We’re lucky in this day and age that we have regular inspections and strict regulations for food safety and labelling, however back in the 1800’s, the Victorian’s weren’t so lucky. Housewives became an army of impromptu chemists so that they could discover what kind of food ‘adulterations’ were happening to the food and ingredients they were eating and using.
The BBC’s Inside the Factory programme found out how bread is made nowadays, and also how things have changed since the Victorian times. First aired in May 2015, this bread episode was repeated during the recent Christmas period which got us thinking about current regulations and food safety standards compared to Victorian times.
Back in Victorian England, around ¾ of food on sale had been tampered with in some way, bread being the worst culprit. Items like ash, sand, chalk and alum, among others, were used to bulk out the bread and make it look whiter and bigger for less money. Obviously, this reduced the nutritional quality of the bread and significantly increased the risk of diarrhoea and illness, which could in turn cause further problems across a community.
Arthur Hill Hassal was a British physician, chemist and microscopist who was primarily known for his work in public health and food safety. He studied food adulteration in the 1850s, and after being convinced that his coffee was being contaminated by chicory, he published many reports in The Lancet (a peer-reviewed medical journal), which led directly to the 1860 food adulteration act and then to subsequent legislation against the practice.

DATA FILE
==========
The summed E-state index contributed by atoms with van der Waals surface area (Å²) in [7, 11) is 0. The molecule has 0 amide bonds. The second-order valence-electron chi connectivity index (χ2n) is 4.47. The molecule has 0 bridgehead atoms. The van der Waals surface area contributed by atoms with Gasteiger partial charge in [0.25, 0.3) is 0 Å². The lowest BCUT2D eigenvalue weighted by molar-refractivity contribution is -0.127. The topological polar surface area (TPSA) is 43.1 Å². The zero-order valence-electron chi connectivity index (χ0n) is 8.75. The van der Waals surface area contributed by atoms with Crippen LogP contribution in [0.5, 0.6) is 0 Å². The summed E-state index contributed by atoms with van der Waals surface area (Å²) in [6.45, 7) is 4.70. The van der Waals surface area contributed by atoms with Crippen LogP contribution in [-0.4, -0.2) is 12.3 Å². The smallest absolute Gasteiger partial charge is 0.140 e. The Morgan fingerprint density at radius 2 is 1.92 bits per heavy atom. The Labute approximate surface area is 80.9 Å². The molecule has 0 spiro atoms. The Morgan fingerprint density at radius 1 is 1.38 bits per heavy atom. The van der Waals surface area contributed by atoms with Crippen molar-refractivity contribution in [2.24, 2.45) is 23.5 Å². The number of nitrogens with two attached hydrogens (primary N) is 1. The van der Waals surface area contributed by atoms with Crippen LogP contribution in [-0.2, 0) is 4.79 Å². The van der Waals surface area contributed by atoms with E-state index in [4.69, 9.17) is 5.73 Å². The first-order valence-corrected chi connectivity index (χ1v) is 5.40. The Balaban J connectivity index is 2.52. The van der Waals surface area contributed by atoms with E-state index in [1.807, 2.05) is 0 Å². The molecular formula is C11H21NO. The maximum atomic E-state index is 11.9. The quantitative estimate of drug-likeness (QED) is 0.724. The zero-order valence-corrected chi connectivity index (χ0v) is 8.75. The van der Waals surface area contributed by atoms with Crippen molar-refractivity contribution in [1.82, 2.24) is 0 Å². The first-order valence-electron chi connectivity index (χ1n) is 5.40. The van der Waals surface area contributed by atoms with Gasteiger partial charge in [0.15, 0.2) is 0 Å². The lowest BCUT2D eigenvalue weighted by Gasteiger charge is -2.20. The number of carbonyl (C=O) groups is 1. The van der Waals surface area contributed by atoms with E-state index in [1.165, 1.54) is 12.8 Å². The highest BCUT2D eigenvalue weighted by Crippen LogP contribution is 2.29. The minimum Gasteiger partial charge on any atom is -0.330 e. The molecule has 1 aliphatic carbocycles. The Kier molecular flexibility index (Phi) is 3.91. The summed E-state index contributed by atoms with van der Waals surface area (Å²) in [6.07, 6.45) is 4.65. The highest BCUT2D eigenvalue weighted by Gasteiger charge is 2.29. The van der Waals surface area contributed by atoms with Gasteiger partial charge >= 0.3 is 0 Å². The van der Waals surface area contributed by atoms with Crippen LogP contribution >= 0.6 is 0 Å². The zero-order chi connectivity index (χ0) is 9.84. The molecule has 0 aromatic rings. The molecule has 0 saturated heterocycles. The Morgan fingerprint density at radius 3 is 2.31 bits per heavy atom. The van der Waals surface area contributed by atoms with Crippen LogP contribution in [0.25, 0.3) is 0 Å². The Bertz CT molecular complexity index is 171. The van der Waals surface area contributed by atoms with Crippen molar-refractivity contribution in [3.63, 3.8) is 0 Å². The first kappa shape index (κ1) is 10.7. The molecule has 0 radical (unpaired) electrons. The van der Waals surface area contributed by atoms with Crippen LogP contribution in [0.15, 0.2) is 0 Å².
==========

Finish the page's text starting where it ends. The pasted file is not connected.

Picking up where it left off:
The original act and subsequent legislation have led to our excellent food safety laws in the present day and was likely also an initial catalyst for good practice systems such as HACCP in the food and beverage manufacturing industry.
Food labelling has often been in the headlines of the news over the past year, and where labelling is important to ensure customers know what is in the product they’re buying, it is equally important that those manufacturing the food item aren’t causing any cross-contamination of allergens or other high-risk ingredients. This is where HACCP comes in.
HACCP (hazard analysis and critical control points) is a good practice system based on analysing the hazards in any situation and identifying the points that need monitoring and controlling. One of the best methods to avoid cross-contamination is to ensure that all areas are separate, and colour coded to avoid any high-risk ingredients, or any bacteria being transported around the factory.
Food safety is one of the biggest and most demanding things of our time, especially with digital media allowing consumers to be more aware of food and the processes to manufacture it and the contrasting health benefits and dangers associated with it.
Watch the BBC episode here (available until 26th Jan 2019): (relevant part from 46.35 mins to 51.57 mins)
Let us know what your thoughts are on the Victorian methodologies for making everyday foodstuffs like bread, and what you know about the food safety and labelling laws nowadays.